Abenaki | Mi'kmaq | Penobscot
Language(s): English | Abenaki, Eastern
Date: 1669; 1678; 1725-1796; 1809-1884; 1900-1995
Extent: 12 linear feet; 3 hrs. (audio)
Description: The Penobscot materials in the Frank Siebert Papers are concentrated in Series III. Siebert collected census material, treaties and treaty minutes, placenames, with a strong representation of songs, stories, and linguistic materials. There are detailed notes about Indian claims in Maine and genealogical information. There are also educational materials for the teaching of the Penobscot language as well as a wealth of information on Penobscot linguistics. Series V, Siebert's notebooks, have extensive grammatical, phonetic, and vocabulary of the Penobscot language. Both Series III and V reflect Siebert's deep interest in the history of Maine and the Eastern Abenaki including archaeological, pre-history, and colonial era documents such as the Eliot Bible, which Siebert owned a rare copy in his library, which was sold at auction. Series VI and VII contain various drafts of essays on Penobscot culture, language, and history. Series XII contains approximately 3 hours of Penobscot language recordings, primarily from the 1930s and 1950s.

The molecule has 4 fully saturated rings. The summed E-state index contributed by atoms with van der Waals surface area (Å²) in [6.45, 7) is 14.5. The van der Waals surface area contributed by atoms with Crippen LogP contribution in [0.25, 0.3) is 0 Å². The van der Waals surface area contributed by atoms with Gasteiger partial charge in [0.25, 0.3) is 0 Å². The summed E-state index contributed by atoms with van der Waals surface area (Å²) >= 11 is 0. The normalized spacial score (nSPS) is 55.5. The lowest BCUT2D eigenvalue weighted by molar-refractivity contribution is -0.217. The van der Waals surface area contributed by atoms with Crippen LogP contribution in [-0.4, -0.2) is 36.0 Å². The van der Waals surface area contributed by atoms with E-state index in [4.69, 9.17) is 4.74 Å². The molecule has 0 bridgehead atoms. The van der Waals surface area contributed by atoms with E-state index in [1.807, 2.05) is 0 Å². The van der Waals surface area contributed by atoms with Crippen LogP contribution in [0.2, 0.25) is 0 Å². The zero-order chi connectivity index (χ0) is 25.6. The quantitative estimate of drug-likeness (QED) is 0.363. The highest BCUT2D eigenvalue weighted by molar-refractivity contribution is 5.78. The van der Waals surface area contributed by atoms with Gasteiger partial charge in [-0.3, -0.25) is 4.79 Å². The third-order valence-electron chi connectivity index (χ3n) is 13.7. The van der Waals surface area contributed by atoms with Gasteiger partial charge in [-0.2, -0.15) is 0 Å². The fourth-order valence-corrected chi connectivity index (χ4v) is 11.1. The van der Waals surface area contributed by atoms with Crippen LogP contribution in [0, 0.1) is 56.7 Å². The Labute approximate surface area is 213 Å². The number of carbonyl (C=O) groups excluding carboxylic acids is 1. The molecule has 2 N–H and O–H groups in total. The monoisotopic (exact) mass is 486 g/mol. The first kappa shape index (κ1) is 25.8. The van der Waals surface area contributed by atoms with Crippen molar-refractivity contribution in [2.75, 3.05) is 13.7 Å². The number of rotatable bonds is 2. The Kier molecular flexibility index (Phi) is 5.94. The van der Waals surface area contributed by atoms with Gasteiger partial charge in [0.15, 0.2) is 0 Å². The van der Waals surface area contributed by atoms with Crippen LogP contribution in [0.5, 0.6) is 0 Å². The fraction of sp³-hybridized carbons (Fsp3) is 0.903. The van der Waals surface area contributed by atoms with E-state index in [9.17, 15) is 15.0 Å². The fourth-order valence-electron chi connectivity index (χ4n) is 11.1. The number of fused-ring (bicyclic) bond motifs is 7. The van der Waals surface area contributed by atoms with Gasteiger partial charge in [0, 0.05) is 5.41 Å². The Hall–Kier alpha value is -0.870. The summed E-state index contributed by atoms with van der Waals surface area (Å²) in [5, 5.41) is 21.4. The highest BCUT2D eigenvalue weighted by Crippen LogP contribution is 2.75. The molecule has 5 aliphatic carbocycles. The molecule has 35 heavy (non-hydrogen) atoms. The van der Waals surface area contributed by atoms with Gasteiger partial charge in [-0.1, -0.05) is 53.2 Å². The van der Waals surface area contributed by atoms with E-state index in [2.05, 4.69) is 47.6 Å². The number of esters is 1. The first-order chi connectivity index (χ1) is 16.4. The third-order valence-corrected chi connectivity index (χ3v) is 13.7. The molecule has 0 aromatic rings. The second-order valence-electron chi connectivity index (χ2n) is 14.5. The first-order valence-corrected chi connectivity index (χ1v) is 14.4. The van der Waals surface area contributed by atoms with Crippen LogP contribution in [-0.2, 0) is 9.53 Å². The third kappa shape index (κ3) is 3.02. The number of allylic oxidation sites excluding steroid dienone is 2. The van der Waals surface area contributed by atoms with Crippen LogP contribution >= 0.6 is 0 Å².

Collection: Frank Siebert Papers (Mss.Ms.Coll.97)

Narragansett | Wampanoag
Alternate forms: Nauset, Mashpee
Language(s): English
Date: 1923-1928 and undated
Type:Text
Extent: 2 folders
Description: Materials relating to Speck's study of the peoples now often known collectively as Wampanoag, but who once comprised several tribal entities living in eastern Massachusetts and Rhode Island, including Cape Cod (the Nauset) and islands such as Martha's Vineyard (the Aquinnah or Gay Head Indians). In Subcollection I, Series I, see item II(4B9c), "Mistassini Band -- c. Field Notes," which contains notes, some by Gladys Tantaquidgeon concerning "Gay Head Indians." In this same series, see item III(14D11) "Wampanoag miscellaneous notes," which includes one postal card from Uncle Al to Speck, concerning an island; a letter from Rachelle T. Ryan to Speck reserving a cottage at Gay Head; Frederick S. Hammett (Wistar Institute) to Speck concerning his archaeological find at North Truro, Massachusetts; and a four-page letter from Chief Leroy C. Perry (Ousamequin or Yellow Feather, Wampanoag) concerning tribal and intertribal social activities. Item III(14D17), "Pennacook miscellaneous notes" contains a notebook with information on Wampanoag of Martha's Vineyard and Cape Cod areas, incuding genealogical and population notes. In Series I, Series II, see correspondence with Marion G. Bever. Finally, see the "Wampanoag" folder in Subcollection I, Series III, which contains 6 photographs. In Subcollection I, Series IV, there is one lantern slide of Mashpee Indians. In Series V, see the map "Maine, New England, Eastern Canada."
Collection: Frank G. Speck Papers (Mss.Ms.Coll.126)